Electronic publishing has upset the equilibrium enjoyed by the publishing industry for the last half-century. While some celebrate the overthrow of the gate-keeping elite and the democratization of publishing, others lament the end of literary culture.
Beneath the enthusiasm and the angst, a new market has opened as commercial publishers abandon mid-list books in favor of blockbusters. Thanks to online markets where books never go out of print, it is now possible for authors to earn a living writing and selling books they and their readers love.
This guide explores artisan publishing, a new approach to creating and releasing books where the focus is on quality and the integrity of the author's editorial vision. The path of the artisan isn't a short-cut to fame and fortune, but it is the best way to create something you'll be proud of and in which your readers will find lasting value.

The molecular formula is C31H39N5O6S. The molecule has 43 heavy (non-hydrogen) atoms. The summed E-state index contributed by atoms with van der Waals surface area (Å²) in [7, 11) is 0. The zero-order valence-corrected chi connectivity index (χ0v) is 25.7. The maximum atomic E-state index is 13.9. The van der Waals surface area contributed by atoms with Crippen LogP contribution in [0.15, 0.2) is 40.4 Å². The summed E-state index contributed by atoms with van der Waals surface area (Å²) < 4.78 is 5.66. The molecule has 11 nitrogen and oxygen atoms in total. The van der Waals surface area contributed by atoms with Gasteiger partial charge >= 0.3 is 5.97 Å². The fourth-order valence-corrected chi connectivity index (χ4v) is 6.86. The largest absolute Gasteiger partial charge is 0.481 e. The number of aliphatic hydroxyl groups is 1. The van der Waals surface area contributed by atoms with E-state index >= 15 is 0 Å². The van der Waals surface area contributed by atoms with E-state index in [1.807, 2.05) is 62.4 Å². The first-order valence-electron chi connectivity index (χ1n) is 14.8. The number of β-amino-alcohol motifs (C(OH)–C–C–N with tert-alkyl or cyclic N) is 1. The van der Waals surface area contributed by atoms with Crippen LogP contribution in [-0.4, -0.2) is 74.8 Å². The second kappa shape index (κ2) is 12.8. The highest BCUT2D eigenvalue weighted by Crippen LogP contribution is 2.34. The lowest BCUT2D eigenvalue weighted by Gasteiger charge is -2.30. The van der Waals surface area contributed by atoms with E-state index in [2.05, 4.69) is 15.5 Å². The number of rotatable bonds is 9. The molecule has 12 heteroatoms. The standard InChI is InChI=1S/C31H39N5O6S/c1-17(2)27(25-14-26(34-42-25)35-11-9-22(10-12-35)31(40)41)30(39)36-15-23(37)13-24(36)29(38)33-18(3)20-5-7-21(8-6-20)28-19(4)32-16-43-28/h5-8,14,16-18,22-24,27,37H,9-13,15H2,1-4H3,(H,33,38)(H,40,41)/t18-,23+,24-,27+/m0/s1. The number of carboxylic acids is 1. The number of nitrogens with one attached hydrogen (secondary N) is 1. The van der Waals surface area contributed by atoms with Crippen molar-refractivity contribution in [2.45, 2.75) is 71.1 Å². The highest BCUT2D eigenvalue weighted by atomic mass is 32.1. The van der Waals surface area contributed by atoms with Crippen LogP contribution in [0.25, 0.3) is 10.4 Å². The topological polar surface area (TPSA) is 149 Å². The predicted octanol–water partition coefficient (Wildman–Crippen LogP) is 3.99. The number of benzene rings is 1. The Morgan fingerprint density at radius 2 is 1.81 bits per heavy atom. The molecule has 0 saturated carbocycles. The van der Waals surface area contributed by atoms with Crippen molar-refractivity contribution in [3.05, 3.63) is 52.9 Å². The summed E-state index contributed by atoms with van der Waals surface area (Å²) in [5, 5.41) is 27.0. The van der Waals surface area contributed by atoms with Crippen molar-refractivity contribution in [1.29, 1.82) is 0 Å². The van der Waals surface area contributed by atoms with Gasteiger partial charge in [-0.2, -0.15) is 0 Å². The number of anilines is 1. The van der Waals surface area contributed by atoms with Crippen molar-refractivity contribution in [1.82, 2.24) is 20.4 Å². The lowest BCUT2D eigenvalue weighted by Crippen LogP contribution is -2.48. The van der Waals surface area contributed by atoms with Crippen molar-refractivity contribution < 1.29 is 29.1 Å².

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Deren Hansen undersells the breadth and power of his book Artisan Publishing: Why to Choose the Road Less Traveled, claiming it's a "why-to" rather than a "how-to" book. The truth is that the book fills both roles, and more besides. At the core of this very interesting meditation is a single realization. The current revolution in publishing opens up not only the high-volume, hard-sell, pulpy avenue that is clogged with so many (bad) self-published novels, but also a "road less traveled": carefully crafted, likely small- or medium-audience, books. Hansen calls such publishing "artisan," and the bulk of the book distinguishes artisan publishing from both trade (or "traditional") publishing as well as other kinds of self-publishing, with reflection on why artisan publishing can be attractive to a writer-publisher. Along the way, Hansen also dispenses lots of strategic, tactical, and business advice. He also offers comfort, mostly in the form of candid, bracing observations. Artisan Publishing strikes a chord with me. At a 2013 Salt Lake Coic Con panel on self-publishing, depressed by the other panelists' (probably accurate) suggestions that quality of writing had no connection with sales figures, I closed by urging the audience to write unique books, weird books, books that no one else could write, even if there was no realistic audience to read those books. I didn't articulate it as well as Hansen does, but artisan publishing was what I had in mind: a deliberate decision to tell stories that are unusual, maybe uncommercial, and that can only pay off over a long thin tail. I'm grateful to Hansen for writing Artisan Publishing; next time the subject of self-publishing comes up in front of an audience of aspiring authors, I have a book to recommend.